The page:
More support for the illusionist perspective in a paper from Daniel Shabasson. He agrees with Keith Frankish that phenomenal consciousness is an illusion, and (taking the metaproblematic road) offers a theory as to why so many people – the great majority, I think – find it undeniably real in spite of the problems it raises.

Shabasson’s theory rests on three principles:

  • impenetrability,
  • the infallibility illusion, and
  • the justification illusion.

Impenetrability says that we have no conscious access to the processes that produce our judgements about sensory experience. We know as a matter of optical/neurological science that our perception of colour rests on some very complex processing of the data detected by our eyes. Patches of paint or groups of pixels emitting exactly the same wavelengths of light may be perceived as quite different colours when our brains take account of the visual context, for example, but the resulting colours are just present to consciousness as facts. We have no awareness of the complex adjustments that have been made.

This point is particularly evident in the case of colour vision, where the processing done by the brain is elaborate and sometimes counter-intuitive. It’s less clear that we’re missing out on much in the way of subtle interpretive processing when we detect a poke in the eye. Generally though, I think the claim  is pretty uncontroversial, and in fact our limited access to what’s really going on has been an important part of other theories such as Scott Bakker’s Blind Brain.

Infallibilty says that we are prone to assume we cannot be wrong about certain aspects of our experience. Obviously most perceptions could be mistaken, but others, more direct, seem invulnerable to error. I may be mistaken in my belief that there is a piano on my foot, or about the fact that my toe is crushed; but surely I can’t be wrong about the fact that I am feeling pain? Although this idea has been robustly challenged, it has a strong intuitive appeal, perhaps partly out of a feeling that while we can be wrong about external stuff, mental entities are perceived directly, already present in the mind, and therefore immune from the errors that creep in during delivery of external information.

Justification is a little more subtle; the claim is that for any judgement we make, we believe there is some justification. This is not the stronger claim that there is good or adequate justification, just the view that we suppose ourselves to have some reason for thinking whatever we think.

Is that true? What if I fix my thoughts on the fourth nearest star to Earth which has only one planet orbiting it, and judge that the planet in question is smaller than Earth? If I knew more about astronomy I might have reasons for this judgement, but as matters stand, though I feel confident that the planet exists, I have no reasons for any beliefs about its size relative to Earth.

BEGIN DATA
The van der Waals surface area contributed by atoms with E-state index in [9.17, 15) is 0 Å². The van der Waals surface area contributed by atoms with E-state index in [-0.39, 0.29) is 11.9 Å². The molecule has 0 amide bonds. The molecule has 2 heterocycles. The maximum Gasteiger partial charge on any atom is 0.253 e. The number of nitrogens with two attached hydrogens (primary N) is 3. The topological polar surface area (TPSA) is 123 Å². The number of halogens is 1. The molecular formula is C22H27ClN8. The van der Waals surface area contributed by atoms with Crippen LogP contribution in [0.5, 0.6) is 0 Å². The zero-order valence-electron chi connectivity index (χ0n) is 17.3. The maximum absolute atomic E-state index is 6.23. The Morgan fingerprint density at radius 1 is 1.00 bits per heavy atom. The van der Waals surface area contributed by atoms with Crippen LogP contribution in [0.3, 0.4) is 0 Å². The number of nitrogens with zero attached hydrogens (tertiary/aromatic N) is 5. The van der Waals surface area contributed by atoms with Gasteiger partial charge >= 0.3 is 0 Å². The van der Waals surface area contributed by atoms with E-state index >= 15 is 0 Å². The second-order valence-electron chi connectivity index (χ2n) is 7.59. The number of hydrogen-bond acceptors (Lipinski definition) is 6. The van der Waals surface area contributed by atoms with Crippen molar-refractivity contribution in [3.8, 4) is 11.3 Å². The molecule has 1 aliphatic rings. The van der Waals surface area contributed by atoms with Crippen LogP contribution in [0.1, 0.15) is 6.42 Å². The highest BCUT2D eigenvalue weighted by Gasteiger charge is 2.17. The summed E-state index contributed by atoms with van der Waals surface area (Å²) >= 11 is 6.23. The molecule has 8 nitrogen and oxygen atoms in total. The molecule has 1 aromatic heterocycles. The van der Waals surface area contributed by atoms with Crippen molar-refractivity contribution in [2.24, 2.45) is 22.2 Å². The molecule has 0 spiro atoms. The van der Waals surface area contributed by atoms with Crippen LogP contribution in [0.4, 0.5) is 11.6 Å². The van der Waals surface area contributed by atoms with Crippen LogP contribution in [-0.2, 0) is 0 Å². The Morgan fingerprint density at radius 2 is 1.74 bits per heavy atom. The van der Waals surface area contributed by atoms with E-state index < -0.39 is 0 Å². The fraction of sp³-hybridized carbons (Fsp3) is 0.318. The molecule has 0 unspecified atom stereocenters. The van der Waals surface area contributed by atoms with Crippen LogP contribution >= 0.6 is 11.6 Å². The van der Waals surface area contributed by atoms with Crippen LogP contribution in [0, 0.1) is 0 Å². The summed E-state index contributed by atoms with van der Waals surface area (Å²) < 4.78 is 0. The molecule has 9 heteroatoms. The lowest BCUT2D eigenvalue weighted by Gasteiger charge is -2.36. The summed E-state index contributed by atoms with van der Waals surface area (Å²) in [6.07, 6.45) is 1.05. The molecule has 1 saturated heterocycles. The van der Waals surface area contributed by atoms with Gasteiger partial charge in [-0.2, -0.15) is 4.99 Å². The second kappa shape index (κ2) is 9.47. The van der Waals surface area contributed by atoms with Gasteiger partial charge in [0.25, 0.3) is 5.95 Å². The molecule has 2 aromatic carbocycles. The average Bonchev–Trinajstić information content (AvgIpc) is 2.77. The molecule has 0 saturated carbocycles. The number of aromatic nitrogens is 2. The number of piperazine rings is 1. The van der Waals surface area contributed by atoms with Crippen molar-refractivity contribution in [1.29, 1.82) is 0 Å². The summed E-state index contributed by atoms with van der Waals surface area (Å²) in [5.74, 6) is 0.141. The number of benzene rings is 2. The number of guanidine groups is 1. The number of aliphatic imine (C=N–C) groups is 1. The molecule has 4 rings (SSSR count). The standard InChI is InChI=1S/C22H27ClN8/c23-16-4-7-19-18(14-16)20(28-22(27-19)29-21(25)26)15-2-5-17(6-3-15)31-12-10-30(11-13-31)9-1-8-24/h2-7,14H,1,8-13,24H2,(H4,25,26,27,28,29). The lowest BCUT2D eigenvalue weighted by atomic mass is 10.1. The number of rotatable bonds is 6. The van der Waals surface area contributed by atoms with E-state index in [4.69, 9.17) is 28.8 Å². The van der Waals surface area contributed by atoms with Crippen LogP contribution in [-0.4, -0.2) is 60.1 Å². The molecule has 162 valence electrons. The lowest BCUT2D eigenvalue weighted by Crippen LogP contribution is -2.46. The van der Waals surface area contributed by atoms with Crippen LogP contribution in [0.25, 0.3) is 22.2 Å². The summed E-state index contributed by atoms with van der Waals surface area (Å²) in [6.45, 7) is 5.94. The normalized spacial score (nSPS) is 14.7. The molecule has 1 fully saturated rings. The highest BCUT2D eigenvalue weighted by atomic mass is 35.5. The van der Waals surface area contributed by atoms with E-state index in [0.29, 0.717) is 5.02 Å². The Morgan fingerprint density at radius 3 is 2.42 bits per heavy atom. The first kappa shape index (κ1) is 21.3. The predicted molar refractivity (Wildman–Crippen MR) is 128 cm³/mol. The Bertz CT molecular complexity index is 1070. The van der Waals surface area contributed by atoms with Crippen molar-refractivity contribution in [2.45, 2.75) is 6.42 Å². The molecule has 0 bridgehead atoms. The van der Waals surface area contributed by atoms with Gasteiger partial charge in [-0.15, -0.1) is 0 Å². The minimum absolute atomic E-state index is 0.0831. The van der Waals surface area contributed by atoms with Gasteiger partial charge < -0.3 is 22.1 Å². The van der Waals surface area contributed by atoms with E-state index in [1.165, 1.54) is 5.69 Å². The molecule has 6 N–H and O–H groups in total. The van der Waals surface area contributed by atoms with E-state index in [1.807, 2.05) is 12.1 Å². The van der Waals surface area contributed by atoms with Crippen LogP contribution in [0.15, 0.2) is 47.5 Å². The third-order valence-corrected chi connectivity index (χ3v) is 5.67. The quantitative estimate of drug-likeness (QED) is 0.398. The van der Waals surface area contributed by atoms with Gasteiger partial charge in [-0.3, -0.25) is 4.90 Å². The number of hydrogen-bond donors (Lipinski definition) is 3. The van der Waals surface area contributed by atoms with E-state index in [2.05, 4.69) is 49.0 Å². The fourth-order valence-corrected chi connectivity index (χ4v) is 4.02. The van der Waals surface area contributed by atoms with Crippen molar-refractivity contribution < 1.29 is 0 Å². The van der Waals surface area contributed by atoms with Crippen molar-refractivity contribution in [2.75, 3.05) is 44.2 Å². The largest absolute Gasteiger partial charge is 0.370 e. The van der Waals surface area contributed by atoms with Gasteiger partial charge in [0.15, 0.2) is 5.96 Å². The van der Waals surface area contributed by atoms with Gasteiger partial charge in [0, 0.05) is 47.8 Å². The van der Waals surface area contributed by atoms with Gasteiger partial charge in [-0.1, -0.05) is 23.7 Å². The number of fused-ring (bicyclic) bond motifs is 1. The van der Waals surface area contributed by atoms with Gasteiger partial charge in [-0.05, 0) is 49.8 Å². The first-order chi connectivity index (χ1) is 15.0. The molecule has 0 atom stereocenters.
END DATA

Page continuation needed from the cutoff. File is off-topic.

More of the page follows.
In such a case, I believe Shabasson would either point to probable justifications I have overlooked (perhaps I am making a mistaken but not irrational assumption about a correlation between size and number of planets) or more likely, simply deny that I have truly made the relevant judgement at all. I might assert that I really believe the planet is small, but I’m really only playing some hypothetical game. I think in fact, Shabasson can have what he needs for the sake of argument here pretty much by specification.

Given the three principles, various things follow. When we judge ourselves to be having a ‘reddish’ experience, we must be right, and there must be something in our mind that justifies the judgement. That thing is a quale, which must therefore exist. This follows so directly, without requiring effortful reasoning, it seems to us that we apprehend the quale directly. Furthermore, the quale must seem like something, or to put it more fully, there must be something it seems like: if there were nothing a quale were like, there would be no apparent difference between a red and a green quale; but it is of the essence that there are such differences.

What is it like? We can’t say, because in fact it doesn’t exist. Though there really are justificatory properties for our judgements about perceptions, they are not phenomenal ones; but impenetrability means we remain unaware of them. Hence the apparent ineffability of qualia. Impenetrability also gives rise to an impression that qualia are intrinsic; briefly it means that the reddish experience arrives with no other information, and in particular nothing about its relation to other things; it seems it just is. Completing the trio, qualia seem subjective because given ineffability and intrinsicality, they are only differentiable through introspection, and introspection naturally limits access to a particular single subject.

I don’t think Shabasson has the whole answer (I think, in particular, that the apparent existence of qualia has to do with the particular reality of actual experience, a quality obviously not conveyed by any theoretical account), but I think there are probably several factors that account for our belief in phenomenal experience, and he gives a very clear account of some significant ones. The use of the principle of justification seems especially interesting to me; I wonder if it might help illuminate some other quirks of human psychology.


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